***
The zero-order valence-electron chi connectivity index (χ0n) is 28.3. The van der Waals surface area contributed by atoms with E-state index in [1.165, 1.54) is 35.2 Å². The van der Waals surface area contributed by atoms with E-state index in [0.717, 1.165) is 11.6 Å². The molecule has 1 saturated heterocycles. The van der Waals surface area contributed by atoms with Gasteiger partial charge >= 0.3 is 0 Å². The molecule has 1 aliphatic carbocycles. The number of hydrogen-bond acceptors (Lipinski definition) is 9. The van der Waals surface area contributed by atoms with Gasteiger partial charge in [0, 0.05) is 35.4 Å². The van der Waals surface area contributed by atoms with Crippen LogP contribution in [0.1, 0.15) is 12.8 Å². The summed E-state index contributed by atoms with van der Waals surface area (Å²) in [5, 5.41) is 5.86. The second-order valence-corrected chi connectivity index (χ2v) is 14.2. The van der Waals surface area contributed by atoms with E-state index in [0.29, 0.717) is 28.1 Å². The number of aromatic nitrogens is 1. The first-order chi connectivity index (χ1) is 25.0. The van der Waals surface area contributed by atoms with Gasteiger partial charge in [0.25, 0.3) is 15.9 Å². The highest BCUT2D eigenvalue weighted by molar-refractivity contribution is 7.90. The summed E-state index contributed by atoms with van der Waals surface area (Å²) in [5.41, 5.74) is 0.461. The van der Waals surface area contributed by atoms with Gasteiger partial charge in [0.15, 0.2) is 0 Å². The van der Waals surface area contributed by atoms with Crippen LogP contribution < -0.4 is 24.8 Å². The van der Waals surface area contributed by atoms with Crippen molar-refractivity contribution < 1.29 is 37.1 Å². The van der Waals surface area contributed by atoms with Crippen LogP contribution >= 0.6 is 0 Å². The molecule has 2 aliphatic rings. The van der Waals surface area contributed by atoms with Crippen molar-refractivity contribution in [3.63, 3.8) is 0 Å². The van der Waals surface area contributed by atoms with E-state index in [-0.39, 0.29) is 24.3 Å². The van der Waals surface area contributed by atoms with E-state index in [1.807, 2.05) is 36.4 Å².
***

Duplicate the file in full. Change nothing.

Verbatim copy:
The zero-order valence-electron chi connectivity index (χ0n) is 28.3. The van der Waals surface area contributed by atoms with E-state index in [1.165, 1.54) is 35.2 Å². The van der Waals surface area contributed by atoms with E-state index in [0.717, 1.165) is 11.6 Å². The molecule has 1 saturated heterocycles. The van der Waals surface area contributed by atoms with Gasteiger partial charge >= 0.3 is 0 Å². The molecule has 1 aliphatic carbocycles. The number of hydrogen-bond acceptors (Lipinski definition) is 9. The van der Waals surface area contributed by atoms with Gasteiger partial charge in [0, 0.05) is 35.4 Å². The van der Waals surface area contributed by atoms with Crippen LogP contribution in [0.1, 0.15) is 12.8 Å². The summed E-state index contributed by atoms with van der Waals surface area (Å²) in [5, 5.41) is 5.86. The second-order valence-corrected chi connectivity index (χ2v) is 14.2. The van der Waals surface area contributed by atoms with E-state index in [0.29, 0.717) is 28.1 Å². The number of aromatic nitrogens is 1. The first-order chi connectivity index (χ1) is 25.0. The van der Waals surface area contributed by atoms with Gasteiger partial charge in [0.25, 0.3) is 15.9 Å². The highest BCUT2D eigenvalue weighted by molar-refractivity contribution is 7.90. The summed E-state index contributed by atoms with van der Waals surface area (Å²) in [5.41, 5.74) is 0.461. The van der Waals surface area contributed by atoms with Gasteiger partial charge in [0.15, 0.2) is 0 Å². The van der Waals surface area contributed by atoms with Crippen LogP contribution < -0.4 is 24.8 Å². The van der Waals surface area contributed by atoms with Crippen molar-refractivity contribution < 1.29 is 37.1 Å². The van der Waals surface area contributed by atoms with Crippen LogP contribution >= 0.6 is 0 Å². The molecule has 2 aliphatic rings. The van der Waals surface area contributed by atoms with Crippen molar-refractivity contribution in [3.63, 3.8) is 0 Å². The van der Waals surface area contributed by atoms with E-state index in [-0.39, 0.29) is 24.3 Å². The van der Waals surface area contributed by atoms with E-state index in [1.807, 2.05) is 36.4 Å².